Assessment of apoptosis rate indicated reduced cell viability (p < 0.01) when lymphocytes were incubated with 2 mM gadodiamide as well as after treatment with 20 mM of the three linear GBCAs applied in this study (Fig. 2b; Additional file 1: Table S5). However, additional 7-T MRI exposure did not alter apoptosis rates compared to GBCA or CPT treatment alone. Statistical analysis even indicated a slight decrease in apoptosis when lymphocytes were cultured in the presence of the macrocyclic gadobutrol.

Compared to unexposed controls (100%), analysis of proliferation rates after 72 h of lymphocytes exposed to the three investigated linear GBCAs showed a strong, dose-dependent decrease in cell division, reaching levels below the quantification limit at concentrations of 20 mM, similar to positive CPT control (Fig. 2c; Additional file 1: Table S6). Whereas ICA and linear GBCAs induced apoptosis of unstimulated lymphocytes to a similar extent, DNA synthesis of the PHA-activated lymphocytes was inhibited more strongly by the linear GBCAs (gadodiamide, gadopentetate dimeglumine, gadoxetate) compared to applied ICA. However, a small but significant stimulatory effect was observed in activated lymphocytes incubated for 72 h with 20 mM of macrocyclic gadoterate.

Discussion

Although MRI is considered a safe, non-invasive diagnostic imaging technique, in contrast to approaches based on ionising radiation exposure, several concerns about potential MRI-related health risks have arisen in the past few years and have not yet been sufficiently clarified to date. As a potential genotoxic effect of MRI would have a large impact on the clinical practice of MRI, several studies have been conducted in the past decade. Whereas some studies did not find any significant increase in genetic damage after MRI exposure, other studies reported a significant genotoxic MRI-related effect [1119, 24, 28]. These studies, however, show a large diversity regarding field strengths, exposure parameters, and types of genotoxicity analysis. In addition, no established hypothesis for a potential mechanism can explain the results of the studies where significant effects were found.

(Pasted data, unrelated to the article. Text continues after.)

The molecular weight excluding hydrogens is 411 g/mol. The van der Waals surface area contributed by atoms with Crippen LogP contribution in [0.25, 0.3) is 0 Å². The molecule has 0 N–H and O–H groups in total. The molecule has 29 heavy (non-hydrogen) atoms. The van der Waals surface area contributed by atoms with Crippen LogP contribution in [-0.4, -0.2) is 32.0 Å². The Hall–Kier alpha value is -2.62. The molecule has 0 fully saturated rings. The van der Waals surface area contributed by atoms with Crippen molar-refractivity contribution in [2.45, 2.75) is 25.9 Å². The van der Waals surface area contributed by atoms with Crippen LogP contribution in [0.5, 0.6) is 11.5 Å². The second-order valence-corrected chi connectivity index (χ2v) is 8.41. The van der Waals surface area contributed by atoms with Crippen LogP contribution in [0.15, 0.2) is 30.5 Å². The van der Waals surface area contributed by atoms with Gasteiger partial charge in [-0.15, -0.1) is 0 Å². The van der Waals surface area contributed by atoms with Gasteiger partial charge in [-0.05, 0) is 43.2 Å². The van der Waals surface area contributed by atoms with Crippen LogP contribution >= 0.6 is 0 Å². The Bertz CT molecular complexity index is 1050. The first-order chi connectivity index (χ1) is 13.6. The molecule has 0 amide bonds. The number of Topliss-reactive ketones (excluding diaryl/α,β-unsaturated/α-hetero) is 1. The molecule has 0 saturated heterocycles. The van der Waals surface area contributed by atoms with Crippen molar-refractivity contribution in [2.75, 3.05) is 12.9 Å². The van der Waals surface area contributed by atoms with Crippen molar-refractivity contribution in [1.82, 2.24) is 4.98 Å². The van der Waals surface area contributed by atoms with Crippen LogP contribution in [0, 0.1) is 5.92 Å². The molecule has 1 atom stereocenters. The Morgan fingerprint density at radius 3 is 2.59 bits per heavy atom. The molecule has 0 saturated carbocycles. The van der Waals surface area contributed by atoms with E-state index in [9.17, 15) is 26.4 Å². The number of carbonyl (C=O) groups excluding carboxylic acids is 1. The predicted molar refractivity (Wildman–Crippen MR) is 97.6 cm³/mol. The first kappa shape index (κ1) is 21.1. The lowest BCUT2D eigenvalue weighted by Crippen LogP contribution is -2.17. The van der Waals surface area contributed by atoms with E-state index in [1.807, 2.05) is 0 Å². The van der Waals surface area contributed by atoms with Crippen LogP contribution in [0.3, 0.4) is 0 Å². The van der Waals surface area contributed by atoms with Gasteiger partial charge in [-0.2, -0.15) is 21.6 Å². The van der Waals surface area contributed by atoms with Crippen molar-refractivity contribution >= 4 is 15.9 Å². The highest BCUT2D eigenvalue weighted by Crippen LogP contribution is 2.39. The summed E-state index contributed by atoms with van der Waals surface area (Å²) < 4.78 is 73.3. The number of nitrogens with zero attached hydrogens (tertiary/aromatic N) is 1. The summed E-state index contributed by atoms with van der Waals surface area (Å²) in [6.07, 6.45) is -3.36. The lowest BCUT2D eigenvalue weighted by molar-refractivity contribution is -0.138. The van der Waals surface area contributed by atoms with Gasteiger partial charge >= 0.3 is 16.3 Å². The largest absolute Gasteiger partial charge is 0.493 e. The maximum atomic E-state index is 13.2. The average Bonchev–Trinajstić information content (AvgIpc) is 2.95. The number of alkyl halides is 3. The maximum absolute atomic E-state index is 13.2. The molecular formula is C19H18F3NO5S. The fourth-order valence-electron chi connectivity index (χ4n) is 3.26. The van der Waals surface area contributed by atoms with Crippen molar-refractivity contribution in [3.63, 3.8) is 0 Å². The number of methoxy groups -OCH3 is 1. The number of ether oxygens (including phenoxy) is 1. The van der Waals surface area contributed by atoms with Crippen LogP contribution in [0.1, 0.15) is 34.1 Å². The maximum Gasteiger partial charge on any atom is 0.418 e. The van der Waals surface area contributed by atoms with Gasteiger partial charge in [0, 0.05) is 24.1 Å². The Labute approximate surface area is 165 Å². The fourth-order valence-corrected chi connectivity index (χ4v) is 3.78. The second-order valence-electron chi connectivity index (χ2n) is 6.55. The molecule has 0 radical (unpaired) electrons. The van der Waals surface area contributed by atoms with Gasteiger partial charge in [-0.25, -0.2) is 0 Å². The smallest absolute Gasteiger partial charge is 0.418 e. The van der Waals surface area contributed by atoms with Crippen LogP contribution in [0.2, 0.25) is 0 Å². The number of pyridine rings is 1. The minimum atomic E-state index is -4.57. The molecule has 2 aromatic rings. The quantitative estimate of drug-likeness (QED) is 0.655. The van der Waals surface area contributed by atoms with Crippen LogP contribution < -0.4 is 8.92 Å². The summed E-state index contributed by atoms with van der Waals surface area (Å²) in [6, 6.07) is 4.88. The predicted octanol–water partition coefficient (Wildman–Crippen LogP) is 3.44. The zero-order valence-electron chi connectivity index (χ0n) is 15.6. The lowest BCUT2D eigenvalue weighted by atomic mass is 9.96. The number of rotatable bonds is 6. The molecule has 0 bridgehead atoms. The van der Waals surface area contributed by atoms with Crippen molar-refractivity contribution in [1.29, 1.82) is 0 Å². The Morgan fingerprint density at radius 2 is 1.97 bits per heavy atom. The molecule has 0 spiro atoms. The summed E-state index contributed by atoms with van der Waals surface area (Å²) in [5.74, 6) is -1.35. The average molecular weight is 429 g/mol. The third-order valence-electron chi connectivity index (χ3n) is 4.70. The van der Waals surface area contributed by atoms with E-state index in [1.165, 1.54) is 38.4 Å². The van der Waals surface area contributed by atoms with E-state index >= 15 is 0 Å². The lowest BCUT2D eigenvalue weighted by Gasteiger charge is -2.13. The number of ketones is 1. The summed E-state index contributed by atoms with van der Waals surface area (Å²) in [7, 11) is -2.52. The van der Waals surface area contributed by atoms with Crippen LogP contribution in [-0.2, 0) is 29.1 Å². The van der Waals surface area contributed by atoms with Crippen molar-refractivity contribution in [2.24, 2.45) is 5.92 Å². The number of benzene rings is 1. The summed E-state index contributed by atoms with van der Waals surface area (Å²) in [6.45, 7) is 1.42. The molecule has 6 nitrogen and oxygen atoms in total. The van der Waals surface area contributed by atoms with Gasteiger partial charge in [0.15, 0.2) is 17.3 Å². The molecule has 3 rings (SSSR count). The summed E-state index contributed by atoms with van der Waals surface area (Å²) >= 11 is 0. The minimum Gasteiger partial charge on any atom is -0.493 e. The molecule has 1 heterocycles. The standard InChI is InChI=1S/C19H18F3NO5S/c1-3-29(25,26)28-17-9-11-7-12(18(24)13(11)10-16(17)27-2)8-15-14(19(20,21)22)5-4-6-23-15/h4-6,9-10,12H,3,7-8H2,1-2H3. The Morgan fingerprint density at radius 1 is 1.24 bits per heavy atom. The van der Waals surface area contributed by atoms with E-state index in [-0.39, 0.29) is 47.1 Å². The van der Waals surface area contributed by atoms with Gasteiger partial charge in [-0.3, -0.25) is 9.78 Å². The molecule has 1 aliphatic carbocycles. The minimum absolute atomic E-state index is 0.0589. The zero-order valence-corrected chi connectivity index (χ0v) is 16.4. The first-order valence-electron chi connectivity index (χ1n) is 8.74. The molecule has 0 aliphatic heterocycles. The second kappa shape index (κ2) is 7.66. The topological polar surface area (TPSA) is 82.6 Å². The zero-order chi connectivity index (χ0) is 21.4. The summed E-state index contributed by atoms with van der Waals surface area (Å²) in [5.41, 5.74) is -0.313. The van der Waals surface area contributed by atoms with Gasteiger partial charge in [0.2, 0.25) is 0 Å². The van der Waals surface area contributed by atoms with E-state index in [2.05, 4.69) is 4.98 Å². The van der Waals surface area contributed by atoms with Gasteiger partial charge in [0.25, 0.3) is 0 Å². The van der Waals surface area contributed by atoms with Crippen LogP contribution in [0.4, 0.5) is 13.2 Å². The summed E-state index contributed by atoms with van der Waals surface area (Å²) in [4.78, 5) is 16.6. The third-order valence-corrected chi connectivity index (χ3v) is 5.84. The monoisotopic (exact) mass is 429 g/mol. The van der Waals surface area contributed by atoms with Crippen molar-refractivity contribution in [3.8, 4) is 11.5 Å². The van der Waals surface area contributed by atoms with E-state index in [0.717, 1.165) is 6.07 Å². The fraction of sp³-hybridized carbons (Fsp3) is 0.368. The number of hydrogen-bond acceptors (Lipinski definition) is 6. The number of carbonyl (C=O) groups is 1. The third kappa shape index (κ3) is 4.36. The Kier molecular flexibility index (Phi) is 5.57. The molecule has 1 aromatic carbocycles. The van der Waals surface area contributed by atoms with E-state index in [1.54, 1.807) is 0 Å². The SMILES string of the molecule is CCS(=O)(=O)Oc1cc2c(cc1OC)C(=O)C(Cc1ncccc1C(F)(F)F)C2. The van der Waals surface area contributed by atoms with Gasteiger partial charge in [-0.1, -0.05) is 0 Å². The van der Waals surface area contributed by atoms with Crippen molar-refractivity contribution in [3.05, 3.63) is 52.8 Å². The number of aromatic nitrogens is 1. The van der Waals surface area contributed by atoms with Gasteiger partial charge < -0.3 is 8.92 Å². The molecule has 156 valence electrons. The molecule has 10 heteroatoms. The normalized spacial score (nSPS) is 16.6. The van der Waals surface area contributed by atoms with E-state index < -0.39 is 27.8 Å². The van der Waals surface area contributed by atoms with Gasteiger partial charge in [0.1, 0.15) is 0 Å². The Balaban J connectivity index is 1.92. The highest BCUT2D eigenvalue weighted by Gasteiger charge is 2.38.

Furthermore, it is known that no single genotoxic endpoint (e.g., single/double-stand breaks, chromosomal aberrations, micronuclei) allows one to determine the carcinogenic risk of an agent. Consequently, further studies that try to investigate possible underlying mechanisms of genotoxicity should divide one sample into multiple aliquots in order to investigate several end-points of genotoxicity and cytotoxicity at the same time [7]. In this context, researchers also have to look for other possible genotoxic endpoints, such as oxidative stress, as has been reported by Erdamar et al. in 2014 [29].

As two studies that observed DNA damage were conducted after contrast-enhanced MRI [13, 24], a potential cause could also lie in a possible interaction mechanism with contrast media or in an interaction of contrast media with MRI. Therefore, in this study we examined the genotoxic and cytotoxic impact of different GBCAs on human blood lymphocytes and analysed a potential additive or synergistic effect when simultaneously exposed to 7-T MRI.

At our institution, ultra-high-field MRI is applied for research purposes only and administration of contrast agents is prohibited in studies conducted in vivo on humans. Thus, the current investigations had to be performed under in vitro conditions. However, the use of isolated, unshielded lymphocytes, the constant presence of high GBCA concentrations and the application of 7-T MRI combined with the maximum permissible switched gradient and specific absorption rate all present enhanced exposure conditions in these samples compared to in vivo examinations, and would presumably also maximised the level of cell damage and detectability.